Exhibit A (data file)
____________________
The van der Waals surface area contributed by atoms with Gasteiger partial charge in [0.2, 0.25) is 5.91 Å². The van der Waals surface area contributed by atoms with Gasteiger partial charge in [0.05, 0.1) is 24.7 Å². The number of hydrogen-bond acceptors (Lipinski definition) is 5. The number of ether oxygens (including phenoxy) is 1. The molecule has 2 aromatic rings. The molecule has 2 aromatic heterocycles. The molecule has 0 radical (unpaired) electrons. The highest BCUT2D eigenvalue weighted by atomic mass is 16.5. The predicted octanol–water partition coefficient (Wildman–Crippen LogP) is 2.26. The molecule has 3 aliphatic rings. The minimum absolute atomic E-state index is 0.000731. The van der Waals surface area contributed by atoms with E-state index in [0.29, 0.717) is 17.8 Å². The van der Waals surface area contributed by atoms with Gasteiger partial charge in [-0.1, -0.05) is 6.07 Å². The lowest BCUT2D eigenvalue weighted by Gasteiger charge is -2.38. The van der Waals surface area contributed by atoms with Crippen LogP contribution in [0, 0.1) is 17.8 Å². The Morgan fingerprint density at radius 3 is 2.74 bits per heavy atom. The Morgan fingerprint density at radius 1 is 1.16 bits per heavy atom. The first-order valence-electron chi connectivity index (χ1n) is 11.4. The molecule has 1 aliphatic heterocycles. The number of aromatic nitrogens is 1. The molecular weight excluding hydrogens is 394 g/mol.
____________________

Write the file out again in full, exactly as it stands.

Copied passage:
The van der Waals surface area contributed by atoms with Gasteiger partial charge in [0.2, 0.25) is 5.91 Å². The van der Waals surface area contributed by atoms with Gasteiger partial charge in [0.05, 0.1) is 24.7 Å². The number of hydrogen-bond acceptors (Lipinski definition) is 5. The number of ether oxygens (including phenoxy) is 1. The molecule has 2 aromatic rings. The molecule has 2 aromatic heterocycles. The molecule has 0 radical (unpaired) electrons. The highest BCUT2D eigenvalue weighted by atomic mass is 16.5. The predicted octanol–water partition coefficient (Wildman–Crippen LogP) is 2.26. The molecule has 3 aliphatic rings. The minimum absolute atomic E-state index is 0.000731. The van der Waals surface area contributed by atoms with E-state index in [0.29, 0.717) is 17.8 Å². The van der Waals surface area contributed by atoms with Gasteiger partial charge in [-0.1, -0.05) is 6.07 Å². The lowest BCUT2D eigenvalue weighted by Gasteiger charge is -2.38. The van der Waals surface area contributed by atoms with Crippen LogP contribution in [0, 0.1) is 17.8 Å². The Morgan fingerprint density at radius 3 is 2.74 bits per heavy atom. The Morgan fingerprint density at radius 1 is 1.16 bits per heavy atom. The first-order valence-electron chi connectivity index (χ1n) is 11.4. The molecule has 1 aliphatic heterocycles. The number of aromatic nitrogens is 1. The molecular weight excluding hydrogens is 394 g/mol.